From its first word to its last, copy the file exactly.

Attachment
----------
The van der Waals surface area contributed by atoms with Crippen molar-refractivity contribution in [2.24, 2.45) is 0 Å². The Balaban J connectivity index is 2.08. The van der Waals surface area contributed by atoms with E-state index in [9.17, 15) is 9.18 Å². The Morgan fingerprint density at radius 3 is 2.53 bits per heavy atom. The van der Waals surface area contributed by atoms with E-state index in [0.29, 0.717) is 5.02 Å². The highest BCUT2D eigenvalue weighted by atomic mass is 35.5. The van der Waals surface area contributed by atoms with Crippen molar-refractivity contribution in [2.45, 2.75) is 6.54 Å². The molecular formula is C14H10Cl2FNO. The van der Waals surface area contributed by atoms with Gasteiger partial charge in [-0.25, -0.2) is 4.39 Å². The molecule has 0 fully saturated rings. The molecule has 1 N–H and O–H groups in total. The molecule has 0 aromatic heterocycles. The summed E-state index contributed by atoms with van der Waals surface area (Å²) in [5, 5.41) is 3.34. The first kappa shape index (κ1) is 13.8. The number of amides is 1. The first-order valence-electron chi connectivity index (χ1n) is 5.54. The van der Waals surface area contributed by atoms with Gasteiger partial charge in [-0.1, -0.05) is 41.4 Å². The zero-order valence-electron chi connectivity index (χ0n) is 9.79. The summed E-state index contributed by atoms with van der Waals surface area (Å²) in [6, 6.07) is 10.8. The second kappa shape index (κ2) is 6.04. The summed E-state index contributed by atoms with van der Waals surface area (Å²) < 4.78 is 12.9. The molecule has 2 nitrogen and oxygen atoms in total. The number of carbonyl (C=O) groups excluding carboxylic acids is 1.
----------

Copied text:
The van der Waals surface area contributed by atoms with Crippen molar-refractivity contribution in [2.24, 2.45) is 0 Å². The Balaban J connectivity index is 2.08. The van der Waals surface area contributed by atoms with E-state index in [9.17, 15) is 9.18 Å². The Morgan fingerprint density at radius 3 is 2.53 bits per heavy atom. The van der Waals surface area contributed by atoms with E-state index in [0.29, 0.717) is 5.02 Å². The highest BCUT2D eigenvalue weighted by atomic mass is 35.5. The van der Waals surface area contributed by atoms with Crippen molar-refractivity contribution in [2.45, 2.75) is 6.54 Å². The molecular formula is C14H10Cl2FNO. The van der Waals surface area contributed by atoms with Gasteiger partial charge in [-0.25, -0.2) is 4.39 Å². The molecule has 0 fully saturated rings. The molecule has 1 N–H and O–H groups in total. The molecule has 0 aromatic heterocycles. The summed E-state index contributed by atoms with van der Waals surface area (Å²) in [5, 5.41) is 3.34. The first kappa shape index (κ1) is 13.8. The number of amides is 1. The first-order valence-electron chi connectivity index (χ1n) is 5.54. The van der Waals surface area contributed by atoms with Gasteiger partial charge in [-0.1, -0.05) is 41.4 Å². The zero-order valence-electron chi connectivity index (χ0n) is 9.79. The summed E-state index contributed by atoms with van der Waals surface area (Å²) in [6, 6.07) is 10.8. The second kappa shape index (κ2) is 6.04. The summed E-state index contributed by atoms with van der Waals surface area (Å²) < 4.78 is 12.9. The molecule has 2 nitrogen and oxygen atoms in total. The number of carbonyl (C=O) groups excluding carboxylic acids is 1.